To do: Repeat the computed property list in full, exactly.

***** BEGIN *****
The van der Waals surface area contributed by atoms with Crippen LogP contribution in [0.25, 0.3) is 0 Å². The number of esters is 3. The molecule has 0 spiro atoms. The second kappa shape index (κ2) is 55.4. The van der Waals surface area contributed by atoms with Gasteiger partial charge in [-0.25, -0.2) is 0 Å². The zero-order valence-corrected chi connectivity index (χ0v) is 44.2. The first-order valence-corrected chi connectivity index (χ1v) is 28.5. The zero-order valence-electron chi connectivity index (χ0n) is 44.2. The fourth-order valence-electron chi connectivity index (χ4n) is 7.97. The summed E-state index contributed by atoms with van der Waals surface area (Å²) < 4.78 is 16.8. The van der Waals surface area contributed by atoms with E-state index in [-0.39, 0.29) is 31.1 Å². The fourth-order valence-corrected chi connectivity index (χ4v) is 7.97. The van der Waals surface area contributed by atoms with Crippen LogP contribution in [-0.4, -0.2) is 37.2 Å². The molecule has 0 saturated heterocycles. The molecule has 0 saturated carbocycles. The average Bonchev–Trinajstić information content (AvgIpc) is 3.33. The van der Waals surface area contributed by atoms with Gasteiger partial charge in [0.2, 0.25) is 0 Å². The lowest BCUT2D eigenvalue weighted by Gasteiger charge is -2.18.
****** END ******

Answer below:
The van der Waals surface area contributed by atoms with Crippen LogP contribution in [0.25, 0.3) is 0 Å². The number of esters is 3. The molecule has 0 spiro atoms. The second kappa shape index (κ2) is 55.4. The van der Waals surface area contributed by atoms with Gasteiger partial charge in [-0.25, -0.2) is 0 Å². The zero-order valence-corrected chi connectivity index (χ0v) is 44.2. The first-order valence-corrected chi connectivity index (χ1v) is 28.5. The zero-order valence-electron chi connectivity index (χ0n) is 44.2. The fourth-order valence-electron chi connectivity index (χ4n) is 7.97. The summed E-state index contributed by atoms with van der Waals surface area (Å²) < 4.78 is 16.8. The van der Waals surface area contributed by atoms with E-state index in [-0.39, 0.29) is 31.1 Å². The fourth-order valence-corrected chi connectivity index (χ4v) is 7.97. The van der Waals surface area contributed by atoms with Crippen LogP contribution in [-0.4, -0.2) is 37.2 Å². The molecule has 0 saturated heterocycles. The molecule has 0 saturated carbocycles. The average Bonchev–Trinajstić information content (AvgIpc) is 3.33. The van der Waals surface area contributed by atoms with Gasteiger partial charge in [0.2, 0.25) is 0 Å². The lowest BCUT2D eigenvalue weighted by Gasteiger charge is -2.18.